Another day, another top secret Chinese stealth fighter.
It was just at the beginning of last year that the world learned of China's efforts to deliver a stealth fighter capable of challenging the world's elite air squadrons. Since then, photos of the mysterious J-20 have emerged periodically, each time revealing an aircraft that seems to be making rapid progress and raising suspicion that someone has been privy to classified technology. Now, it appears that a second stealth aircraft has emerged as a potential alternative to "Mighty Dragon." And there's even suspicion that there's also a third warplane in the mix.
Whereas the J-20 is being developed by Chengdu, the new J-31 is engineered by rival firm Shenyang. A photo posted over the weekend on the China Defense Blog shows a worker sitting inside the stealth-shaped plane that appears strikingly similar to the the J-20. Like it's competitor, the new jet features dual engines and the sharp, angular form factor reminiscent of the F-22 Raptor.
The fact that China is having various firms working on a viable design isn't surprising. The F-22 and F-35 were the result of an open competition that pitted major aerospace firms Northrop, Boeing and Lockheed against one another. In the end, Lockheed won out both times, earning the right to turn their prototypes into combat-ready weapons. David Axe of Wired's Danger Room blog remarked that China may be taking an approach similar to how the U.S. military built up their current stealth fleet.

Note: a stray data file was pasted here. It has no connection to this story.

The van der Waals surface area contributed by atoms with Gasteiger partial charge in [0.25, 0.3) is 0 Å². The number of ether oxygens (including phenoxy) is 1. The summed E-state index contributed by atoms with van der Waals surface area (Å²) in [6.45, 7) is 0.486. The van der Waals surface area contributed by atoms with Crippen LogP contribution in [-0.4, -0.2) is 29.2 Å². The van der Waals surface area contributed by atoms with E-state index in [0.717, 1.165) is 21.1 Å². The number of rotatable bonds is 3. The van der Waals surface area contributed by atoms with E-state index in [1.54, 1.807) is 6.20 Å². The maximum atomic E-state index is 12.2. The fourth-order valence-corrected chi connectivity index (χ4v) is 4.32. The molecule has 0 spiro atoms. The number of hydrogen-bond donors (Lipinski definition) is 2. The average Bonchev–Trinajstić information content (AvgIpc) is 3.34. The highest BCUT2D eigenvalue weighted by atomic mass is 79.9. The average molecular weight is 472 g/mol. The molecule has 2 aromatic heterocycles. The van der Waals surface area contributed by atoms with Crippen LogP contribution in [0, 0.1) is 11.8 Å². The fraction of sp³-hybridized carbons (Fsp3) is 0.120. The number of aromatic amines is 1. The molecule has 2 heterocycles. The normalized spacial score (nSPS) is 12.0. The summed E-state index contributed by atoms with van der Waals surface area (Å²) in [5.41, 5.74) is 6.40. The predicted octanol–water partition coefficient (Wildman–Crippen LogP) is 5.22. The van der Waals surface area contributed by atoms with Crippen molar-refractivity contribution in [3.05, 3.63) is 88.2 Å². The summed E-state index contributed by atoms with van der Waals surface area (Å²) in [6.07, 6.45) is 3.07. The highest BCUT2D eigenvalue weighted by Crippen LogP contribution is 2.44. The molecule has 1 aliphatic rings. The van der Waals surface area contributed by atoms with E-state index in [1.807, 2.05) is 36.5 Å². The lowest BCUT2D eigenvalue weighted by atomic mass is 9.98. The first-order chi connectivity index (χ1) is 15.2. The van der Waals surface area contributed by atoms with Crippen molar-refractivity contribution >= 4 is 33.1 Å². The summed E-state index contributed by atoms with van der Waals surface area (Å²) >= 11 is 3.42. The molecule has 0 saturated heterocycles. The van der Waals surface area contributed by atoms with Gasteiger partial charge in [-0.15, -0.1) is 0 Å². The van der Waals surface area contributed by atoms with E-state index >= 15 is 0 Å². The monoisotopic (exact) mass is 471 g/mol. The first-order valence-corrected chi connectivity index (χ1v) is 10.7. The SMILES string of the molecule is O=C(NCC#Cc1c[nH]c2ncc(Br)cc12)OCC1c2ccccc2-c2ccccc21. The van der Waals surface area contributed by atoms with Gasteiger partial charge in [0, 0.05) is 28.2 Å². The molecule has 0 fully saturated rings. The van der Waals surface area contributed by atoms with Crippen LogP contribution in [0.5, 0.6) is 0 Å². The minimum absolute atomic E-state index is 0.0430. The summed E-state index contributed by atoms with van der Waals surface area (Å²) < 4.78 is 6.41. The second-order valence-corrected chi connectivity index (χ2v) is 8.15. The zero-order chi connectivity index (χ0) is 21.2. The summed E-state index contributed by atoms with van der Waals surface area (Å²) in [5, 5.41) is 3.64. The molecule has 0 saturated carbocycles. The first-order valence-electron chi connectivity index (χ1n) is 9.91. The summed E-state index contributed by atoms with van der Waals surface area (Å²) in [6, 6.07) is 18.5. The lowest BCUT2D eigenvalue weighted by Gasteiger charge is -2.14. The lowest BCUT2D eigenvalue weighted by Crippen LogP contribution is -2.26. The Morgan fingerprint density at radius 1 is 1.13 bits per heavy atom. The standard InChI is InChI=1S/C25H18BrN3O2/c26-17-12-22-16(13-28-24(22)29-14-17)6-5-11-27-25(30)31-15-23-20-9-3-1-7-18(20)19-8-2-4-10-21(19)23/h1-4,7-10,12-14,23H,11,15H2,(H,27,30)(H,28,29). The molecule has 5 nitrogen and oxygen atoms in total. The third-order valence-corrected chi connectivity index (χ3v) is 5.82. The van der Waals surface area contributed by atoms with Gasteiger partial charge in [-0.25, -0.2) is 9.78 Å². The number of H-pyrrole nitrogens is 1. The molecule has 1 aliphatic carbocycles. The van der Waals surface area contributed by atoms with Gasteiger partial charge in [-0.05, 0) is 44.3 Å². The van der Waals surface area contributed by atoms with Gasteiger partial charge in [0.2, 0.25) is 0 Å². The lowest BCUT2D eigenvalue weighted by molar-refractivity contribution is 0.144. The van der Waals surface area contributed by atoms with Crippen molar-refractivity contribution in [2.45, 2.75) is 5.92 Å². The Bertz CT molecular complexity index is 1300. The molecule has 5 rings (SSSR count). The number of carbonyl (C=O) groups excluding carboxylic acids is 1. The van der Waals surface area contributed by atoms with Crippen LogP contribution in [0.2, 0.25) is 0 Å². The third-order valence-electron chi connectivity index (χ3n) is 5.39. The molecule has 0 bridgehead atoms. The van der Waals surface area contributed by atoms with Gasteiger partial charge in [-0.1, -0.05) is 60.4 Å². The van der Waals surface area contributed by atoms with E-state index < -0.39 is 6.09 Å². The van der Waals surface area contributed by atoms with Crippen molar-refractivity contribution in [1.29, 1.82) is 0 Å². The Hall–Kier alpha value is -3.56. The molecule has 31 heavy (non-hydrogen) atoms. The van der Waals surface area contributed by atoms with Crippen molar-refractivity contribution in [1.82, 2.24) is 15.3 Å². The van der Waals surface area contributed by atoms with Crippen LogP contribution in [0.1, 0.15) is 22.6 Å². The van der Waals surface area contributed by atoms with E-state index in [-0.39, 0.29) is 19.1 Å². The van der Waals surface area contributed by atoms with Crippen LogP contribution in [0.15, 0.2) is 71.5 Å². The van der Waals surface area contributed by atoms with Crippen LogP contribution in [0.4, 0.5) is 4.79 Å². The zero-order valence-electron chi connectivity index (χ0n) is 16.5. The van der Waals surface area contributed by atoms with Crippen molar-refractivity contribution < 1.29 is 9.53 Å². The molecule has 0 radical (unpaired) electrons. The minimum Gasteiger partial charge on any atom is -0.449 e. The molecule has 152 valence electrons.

It’s unclear whether Beijing intends to compete the J-20 against the J-21 for a single acquisition program. It’s equally possible both jets are meant for production. It’s also conceivable that neither is — that they’re both strictly test vehicles. “Feng,” an analyst writing for Information Dissemination, believes Beijing can only afford to manufacture one of the new planes and will be forced to choose. But that’s conjecture. As with any Chinese weapons initiative, among outsiders there are more questions than answers.
However China is going about it, they have yet to prove that they can take R&D from simply stealthy-looking to something actually capable of radar-evading maneuverability. Most of the design, engineering and testing is being carried out in secret, with little details beyond snapshots that get leaked on the internet every now and then. The best example of how covert this whole stealth business is is this strange photo taken in June of a suspiciously disguised jet being delivered to a Shenyang hanger.
Is this the J-31? Or another fighter that the Chinese military is also trying to keep under the world's radar?
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This post was originally published on Smartplanet.com